Though Davidson Bicycles’ new Hotspur frame precipitated from Bill Davidson’s ideas on what a high performance bicycle should be, Bike Hugger provided the impetus to bring the idea to reality. Bike Hugger had previously worked with Bill on the Modal concept bike, based on some of my ideas about travel bikes. Setting aside the Modal’s unique features, Bill used Byron’s off-the-shelf race bike as starting point for the Modal’s geometry and then tweaked the geometry to improve the fit. Then a funny thing happened when Byron actually got to ride the bike. The Modal turned out to fit and perform better than Byron’s regular race bike.
Which begged the question: what would happen if Bill built Byron a bike designed for performance? This gave Bill the perfect opportunity to pull out some tricks that he’d been waiting to use … some subtle refinements on the titanium materials.
New chainstays, new top and down tubes, and different machining for the head tube stock. Above all, Bill wanted to build a new bike, but still offer customers a custom fit, durability, high performance, and a reasonable delivery time. The idea had been simmering for some time, but he doesn’t believe anyone should have to wait more than a couple months for a custom bike.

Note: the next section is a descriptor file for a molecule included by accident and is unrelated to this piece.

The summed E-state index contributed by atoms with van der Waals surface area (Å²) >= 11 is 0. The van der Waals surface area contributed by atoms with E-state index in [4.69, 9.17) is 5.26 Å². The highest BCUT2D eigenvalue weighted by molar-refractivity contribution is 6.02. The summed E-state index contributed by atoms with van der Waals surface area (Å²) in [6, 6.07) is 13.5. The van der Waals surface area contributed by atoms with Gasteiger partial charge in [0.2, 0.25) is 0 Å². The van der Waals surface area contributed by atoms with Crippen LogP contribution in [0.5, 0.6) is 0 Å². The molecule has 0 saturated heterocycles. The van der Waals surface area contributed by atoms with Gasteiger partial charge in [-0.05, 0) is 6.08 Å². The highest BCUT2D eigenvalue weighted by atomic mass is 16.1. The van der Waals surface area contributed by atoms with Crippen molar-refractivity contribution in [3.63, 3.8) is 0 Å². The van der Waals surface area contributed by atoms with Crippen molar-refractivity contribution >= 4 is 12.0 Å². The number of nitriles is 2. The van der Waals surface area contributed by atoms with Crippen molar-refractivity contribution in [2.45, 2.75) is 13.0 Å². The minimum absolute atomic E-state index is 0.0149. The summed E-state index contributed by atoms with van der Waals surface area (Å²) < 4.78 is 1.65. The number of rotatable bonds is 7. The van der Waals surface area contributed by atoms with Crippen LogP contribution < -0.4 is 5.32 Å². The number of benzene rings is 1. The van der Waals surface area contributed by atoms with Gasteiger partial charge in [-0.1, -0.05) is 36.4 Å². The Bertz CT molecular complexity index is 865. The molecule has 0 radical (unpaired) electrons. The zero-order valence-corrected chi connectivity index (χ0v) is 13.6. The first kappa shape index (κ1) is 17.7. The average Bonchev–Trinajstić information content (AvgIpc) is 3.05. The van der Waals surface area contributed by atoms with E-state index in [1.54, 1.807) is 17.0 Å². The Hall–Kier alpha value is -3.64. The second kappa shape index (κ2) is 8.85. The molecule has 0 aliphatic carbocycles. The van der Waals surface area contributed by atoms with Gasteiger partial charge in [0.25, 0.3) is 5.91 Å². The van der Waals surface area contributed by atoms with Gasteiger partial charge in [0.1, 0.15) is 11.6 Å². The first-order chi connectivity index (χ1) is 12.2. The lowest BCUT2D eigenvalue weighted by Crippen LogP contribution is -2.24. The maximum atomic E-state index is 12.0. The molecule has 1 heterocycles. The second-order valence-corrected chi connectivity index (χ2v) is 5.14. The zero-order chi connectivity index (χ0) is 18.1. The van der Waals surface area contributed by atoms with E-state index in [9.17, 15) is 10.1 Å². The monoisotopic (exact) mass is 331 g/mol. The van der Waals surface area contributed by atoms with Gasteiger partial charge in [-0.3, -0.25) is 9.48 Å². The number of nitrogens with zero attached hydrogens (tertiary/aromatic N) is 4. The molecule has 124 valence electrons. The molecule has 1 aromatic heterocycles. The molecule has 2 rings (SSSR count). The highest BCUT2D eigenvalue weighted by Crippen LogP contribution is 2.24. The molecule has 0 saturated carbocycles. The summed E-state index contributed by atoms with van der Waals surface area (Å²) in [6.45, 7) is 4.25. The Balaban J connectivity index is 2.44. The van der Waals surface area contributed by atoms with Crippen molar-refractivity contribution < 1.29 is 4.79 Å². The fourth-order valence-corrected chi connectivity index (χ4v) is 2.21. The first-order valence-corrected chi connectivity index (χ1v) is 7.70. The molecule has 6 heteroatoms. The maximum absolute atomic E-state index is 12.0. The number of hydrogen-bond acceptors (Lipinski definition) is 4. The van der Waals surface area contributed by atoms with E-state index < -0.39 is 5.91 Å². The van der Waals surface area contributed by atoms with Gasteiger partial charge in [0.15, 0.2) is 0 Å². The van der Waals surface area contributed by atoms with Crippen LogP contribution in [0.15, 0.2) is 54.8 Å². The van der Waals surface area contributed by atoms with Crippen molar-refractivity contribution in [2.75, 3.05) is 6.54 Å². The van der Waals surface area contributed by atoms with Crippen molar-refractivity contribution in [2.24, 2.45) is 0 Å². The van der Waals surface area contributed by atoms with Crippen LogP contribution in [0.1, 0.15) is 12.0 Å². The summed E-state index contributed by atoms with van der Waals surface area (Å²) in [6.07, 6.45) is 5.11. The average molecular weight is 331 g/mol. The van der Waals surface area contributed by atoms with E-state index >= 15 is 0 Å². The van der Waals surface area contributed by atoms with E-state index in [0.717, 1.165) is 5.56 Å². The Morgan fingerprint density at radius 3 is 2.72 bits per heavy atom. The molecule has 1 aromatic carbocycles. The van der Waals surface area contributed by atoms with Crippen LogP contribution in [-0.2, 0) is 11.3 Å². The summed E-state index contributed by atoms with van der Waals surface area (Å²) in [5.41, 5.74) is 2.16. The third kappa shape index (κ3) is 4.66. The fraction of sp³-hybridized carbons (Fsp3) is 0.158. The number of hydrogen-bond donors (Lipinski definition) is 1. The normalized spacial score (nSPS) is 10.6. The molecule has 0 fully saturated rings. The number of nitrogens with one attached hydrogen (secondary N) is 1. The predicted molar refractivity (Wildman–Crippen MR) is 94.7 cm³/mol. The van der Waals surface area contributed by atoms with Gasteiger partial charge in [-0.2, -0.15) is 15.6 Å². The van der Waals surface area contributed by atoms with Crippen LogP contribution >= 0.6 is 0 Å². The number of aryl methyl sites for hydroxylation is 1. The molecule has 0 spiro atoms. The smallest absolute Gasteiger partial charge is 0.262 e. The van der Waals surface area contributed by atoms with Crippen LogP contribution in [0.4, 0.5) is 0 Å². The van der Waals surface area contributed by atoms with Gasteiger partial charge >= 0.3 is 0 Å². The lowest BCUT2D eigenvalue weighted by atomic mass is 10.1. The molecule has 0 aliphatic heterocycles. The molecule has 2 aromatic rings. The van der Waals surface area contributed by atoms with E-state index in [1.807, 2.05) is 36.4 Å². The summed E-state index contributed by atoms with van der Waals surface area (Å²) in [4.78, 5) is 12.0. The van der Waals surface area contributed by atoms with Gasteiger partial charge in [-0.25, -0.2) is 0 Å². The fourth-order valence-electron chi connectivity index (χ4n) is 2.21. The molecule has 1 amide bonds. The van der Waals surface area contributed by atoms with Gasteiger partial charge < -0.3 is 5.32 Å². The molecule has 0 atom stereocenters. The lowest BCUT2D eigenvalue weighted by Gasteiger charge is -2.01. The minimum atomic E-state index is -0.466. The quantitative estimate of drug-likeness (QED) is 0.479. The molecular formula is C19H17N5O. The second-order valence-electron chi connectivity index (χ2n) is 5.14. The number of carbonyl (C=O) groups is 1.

For the Hotspur Byron wanted a bike optimized for the type of racing he does most often, criteriums and rolling road races. Something along the lines of what the Dutch call a kermesse bike. A bike like that is typically a bit more relaxed than what would be considered an America-style criterium bike; a little more stability makes for surer footing on circuit races on poor or cobbled roads. Also, the kermesse bike is better for all-day training rides. This isn’t really a bike designed for Le Tour’s high mountain stages; it’s a bike designed for the roads we really ride.